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Jagmeet Singh tells N.S. NDP party his social policy focus boosts its efforts

HALIFAX — The federal New Democrat leader made the case Saturday that his heavy focus on social programs will help rejuvenate the party's fortunes in Nova Scotia by the next provincial election.
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HALIFAX — The federal New Democrat leader made the case Saturday that his heavy focus on social programs will help rejuvenate the party's fortunes in Nova Scotia by the next provincial election.

Jagmeet Singh spoke at the party's provincial convention in Halifax, arguing his promotion of a universal pharmacare bill, a national dental care plan and a "massive" investment in affordable housing are gaining traction.

The NDP formed a single-term government in Nova Scotia under former premier Darrell Dexter in 2009, but the party's 31-seat majority was wiped out in 2009, with just seven seats remaining.

The social democratic party has struggled to rebuild since then, and also failed to elect Nova Scotia MPs in the 2019 federal election.

Under Gary Burrill's leadership, the provincial NDP has fallen to four seats, and last June it lost a byelection in a Halifax-area stronghold that had been held by the party since 1984.

During his speech to party delegates, Singh picked up on the recent reports of poor families in Halifax facing difficulties in obtaining affordable housing units, and promised he will press for improvement in federal funding.

"I want you to know that at the federal level, we are going to fight for you. We're going to put Ottawa to work for you," the leader told delegates in his 30-minute address.

Speaking to reporters after the speech, Singh said he believes the party's political fortunes will be lifted by a focus on social supports.

"Here in Halifax, you can't find rentals, and buying is out of the question for a lot of people," he said.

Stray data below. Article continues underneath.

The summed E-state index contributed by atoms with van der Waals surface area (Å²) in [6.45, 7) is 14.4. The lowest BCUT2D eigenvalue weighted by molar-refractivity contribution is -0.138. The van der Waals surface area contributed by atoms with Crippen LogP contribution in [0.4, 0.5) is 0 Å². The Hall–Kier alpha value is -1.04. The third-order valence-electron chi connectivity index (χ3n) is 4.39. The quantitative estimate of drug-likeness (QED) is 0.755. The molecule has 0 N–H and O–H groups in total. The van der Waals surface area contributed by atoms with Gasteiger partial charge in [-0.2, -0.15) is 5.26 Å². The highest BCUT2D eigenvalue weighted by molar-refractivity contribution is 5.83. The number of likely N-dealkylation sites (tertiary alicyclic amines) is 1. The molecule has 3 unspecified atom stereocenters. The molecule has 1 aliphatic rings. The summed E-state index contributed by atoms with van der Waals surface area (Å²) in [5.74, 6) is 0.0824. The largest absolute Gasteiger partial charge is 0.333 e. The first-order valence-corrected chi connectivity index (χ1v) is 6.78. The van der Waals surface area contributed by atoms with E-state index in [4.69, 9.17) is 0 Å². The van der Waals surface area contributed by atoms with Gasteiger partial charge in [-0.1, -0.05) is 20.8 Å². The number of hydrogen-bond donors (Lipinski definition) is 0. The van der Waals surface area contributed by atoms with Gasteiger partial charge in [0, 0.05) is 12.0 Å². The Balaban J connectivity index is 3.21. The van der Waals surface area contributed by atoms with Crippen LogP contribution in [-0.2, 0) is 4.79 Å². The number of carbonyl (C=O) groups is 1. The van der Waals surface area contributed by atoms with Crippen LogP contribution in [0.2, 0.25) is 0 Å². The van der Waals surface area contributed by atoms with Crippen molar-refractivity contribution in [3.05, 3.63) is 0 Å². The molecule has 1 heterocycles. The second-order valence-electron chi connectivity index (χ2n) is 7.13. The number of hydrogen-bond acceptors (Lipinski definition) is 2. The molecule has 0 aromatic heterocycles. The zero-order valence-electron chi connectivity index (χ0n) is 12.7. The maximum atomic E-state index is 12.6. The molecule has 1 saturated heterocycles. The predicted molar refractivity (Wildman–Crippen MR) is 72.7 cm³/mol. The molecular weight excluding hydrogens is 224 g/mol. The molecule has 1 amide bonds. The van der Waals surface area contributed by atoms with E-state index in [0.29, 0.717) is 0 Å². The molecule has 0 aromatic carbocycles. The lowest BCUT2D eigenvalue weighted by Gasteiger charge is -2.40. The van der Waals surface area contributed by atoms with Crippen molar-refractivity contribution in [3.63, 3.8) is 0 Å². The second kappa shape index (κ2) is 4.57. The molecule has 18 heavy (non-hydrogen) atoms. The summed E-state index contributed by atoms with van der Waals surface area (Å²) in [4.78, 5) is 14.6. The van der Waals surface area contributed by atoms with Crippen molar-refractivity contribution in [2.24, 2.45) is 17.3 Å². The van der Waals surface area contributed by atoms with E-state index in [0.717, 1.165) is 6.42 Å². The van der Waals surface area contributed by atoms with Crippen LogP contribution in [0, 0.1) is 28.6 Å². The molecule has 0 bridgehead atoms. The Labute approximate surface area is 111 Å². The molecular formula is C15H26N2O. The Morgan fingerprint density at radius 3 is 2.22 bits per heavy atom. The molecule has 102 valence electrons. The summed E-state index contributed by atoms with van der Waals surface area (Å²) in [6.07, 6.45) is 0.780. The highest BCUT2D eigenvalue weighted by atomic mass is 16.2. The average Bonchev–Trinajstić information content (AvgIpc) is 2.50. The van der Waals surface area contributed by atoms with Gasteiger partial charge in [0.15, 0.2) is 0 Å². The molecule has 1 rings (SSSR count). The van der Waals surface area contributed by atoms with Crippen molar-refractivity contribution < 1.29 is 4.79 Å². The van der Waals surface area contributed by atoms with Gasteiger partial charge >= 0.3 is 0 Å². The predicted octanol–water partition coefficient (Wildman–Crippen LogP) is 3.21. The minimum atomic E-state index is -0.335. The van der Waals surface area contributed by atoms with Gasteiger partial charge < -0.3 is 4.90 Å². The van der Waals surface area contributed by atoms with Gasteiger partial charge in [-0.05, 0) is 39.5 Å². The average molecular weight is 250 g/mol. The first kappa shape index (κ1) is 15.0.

"We're pushing at the federal level to massively invest in affordable housing. ...We're take the existing plan the Liberals have announced and tacking on an additional $6 billion for real investments and making it a lot more accessible," he said.

Asked what will help the party reverse its decline in Nova Scotia, Singh said the NDP's social programs are beginning to connect with the public.

He said seniors will be pleased by his plans to provide medications, students will appreciate policies that eliminate interest on their education debt, and working class residents will appreciate housing help.

"People need better housing, they need investments in health care and pharmacare and ... the NDP wants to invest," he said.

There's been speculation among pundits a provincial election could happen by this fall, after the Liberal government recently announced a record-breaking increase in capital spending on schools, highways and other infrastructure.

Singh argues the NDP is well-positioned if there is a provincial campaign.

"I think you'll see a lot of changes in this campaign. You'll see if an election is called a very passionate team of dedicated (NDP) volunteers and activists ... championing policies for things people really want."

The party's more immediate test will come on March 10, when two provincial byelections that were held by New Democrats are scheduled.

One of them is in the Truro-Bible Hill-Millbrook-Salmon River riding vacated by former NDP politician Lenore Zann, who shifted to the federal Liberals in last year's federal election.

The other became vacant when NDP legislator Tammy Martin stepped down, citing health reasons.

This report by The Canadian Press was first published on Feb. 29, 2020.

Michael Tutton, The Canadian Press

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